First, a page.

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How to Make Topiary Trees & Centerpieces

Updated April 17, 2017

The ancient art of topiary involves cutting landscape shrubs and plants into decorative shapes. Using craft supplies and silk flowers and foliage has become a common way to create centrepieces and pieces that can be used in home decor. Making your own topiary trees and centrepieces is inexpensive compared with buying them and allows you to create exactly the look you want.

Fill a 6-inch clay flower pot with floral foam, fitting it snugly into the pot. Insert a 12-inch wooden dowel into the centre of the foam about 4 inches deep.

Insert a 4-inch foam ball onto the end of the wooden dowel, stopping when the dowel is about 3 inches into the ball. Don't push so far that the dowel pokes through the top of the ball.

Cut the flower stems with the wire cutters so they are 2 inches long. Insert the flower stems into the foam ball, covering it completely. If the ball's surface is showing between the flowers, add some greenery such as ivy leaves to fill in.

Place some Spanish moss over the top of the flower pot to cover the floral foam. Add some green leaves on top of the moss. Tie a bow around the dowel below the ball.

Fit a polystyrene cone snugly into an urn-shaped container about 4 inches in diameter. Use a container that is in proportion to the foam cone you are using. Cut pieces of floral foam to fit into the container around the cone and secure it, if necessary.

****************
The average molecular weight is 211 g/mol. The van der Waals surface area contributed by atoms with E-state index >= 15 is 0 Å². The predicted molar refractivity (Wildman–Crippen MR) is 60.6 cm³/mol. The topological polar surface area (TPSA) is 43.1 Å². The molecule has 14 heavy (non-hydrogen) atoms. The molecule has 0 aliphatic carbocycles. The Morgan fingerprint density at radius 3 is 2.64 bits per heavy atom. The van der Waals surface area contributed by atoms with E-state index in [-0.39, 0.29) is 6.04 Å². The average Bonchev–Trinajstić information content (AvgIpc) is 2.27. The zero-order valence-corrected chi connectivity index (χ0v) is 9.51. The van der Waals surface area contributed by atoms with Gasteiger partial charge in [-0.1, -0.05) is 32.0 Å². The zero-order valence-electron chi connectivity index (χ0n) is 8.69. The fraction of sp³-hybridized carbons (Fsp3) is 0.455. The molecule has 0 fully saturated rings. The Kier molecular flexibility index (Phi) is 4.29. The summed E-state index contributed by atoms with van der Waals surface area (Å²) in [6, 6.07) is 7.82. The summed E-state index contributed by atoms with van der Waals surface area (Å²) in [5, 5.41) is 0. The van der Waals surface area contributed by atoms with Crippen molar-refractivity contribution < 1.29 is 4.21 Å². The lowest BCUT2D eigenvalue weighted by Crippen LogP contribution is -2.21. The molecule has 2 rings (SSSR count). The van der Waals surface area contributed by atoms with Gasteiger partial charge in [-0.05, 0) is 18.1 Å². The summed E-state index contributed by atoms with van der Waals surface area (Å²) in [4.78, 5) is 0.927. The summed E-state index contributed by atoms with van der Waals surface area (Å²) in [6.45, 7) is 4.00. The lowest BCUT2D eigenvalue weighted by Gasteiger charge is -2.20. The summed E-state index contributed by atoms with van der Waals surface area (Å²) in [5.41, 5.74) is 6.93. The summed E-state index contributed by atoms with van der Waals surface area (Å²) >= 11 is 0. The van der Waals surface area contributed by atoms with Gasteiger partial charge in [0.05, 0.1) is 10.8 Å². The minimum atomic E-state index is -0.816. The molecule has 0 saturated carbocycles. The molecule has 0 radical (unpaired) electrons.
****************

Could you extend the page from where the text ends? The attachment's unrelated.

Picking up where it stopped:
Glue unshelled walnuts onto the cone. Start at the bottom and work over the entire cone, covering it completely. If there are any spaces left between the walnuts, fill in with silk leaves or craft moss.

Glue craft moss around the base of the cone to cover the top of the container. Ivy leaves or another kind of leaf could also be used around the base of the cone.

Tip

Use any type of container when making a topiary tree and centrepiece. Apply spray paint to the foam ball and cone before covering them with flowers or other items.

Things You'll Need

  • Silk flowers
  • Wooden dowel
  • Clay flower pots
  • Foam ball
  • Floral foam
  • Spanish moss
  • Ribbon (optional)
  • Polystyrene cone
  • Small urn-shaped container
  • Walnuts
  • Hot glue
  • Ivy leaves
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About the Author

Amy Hannaford teaches childbirth education classes and a healthy pregnancy series in Southern Oregon. Hannaford holds an Associate of Arts degree, a certificate in medical assisting, and has been a childbirth educator and birth doula for 20 years. She has been writing articles for Demand Media since 2008.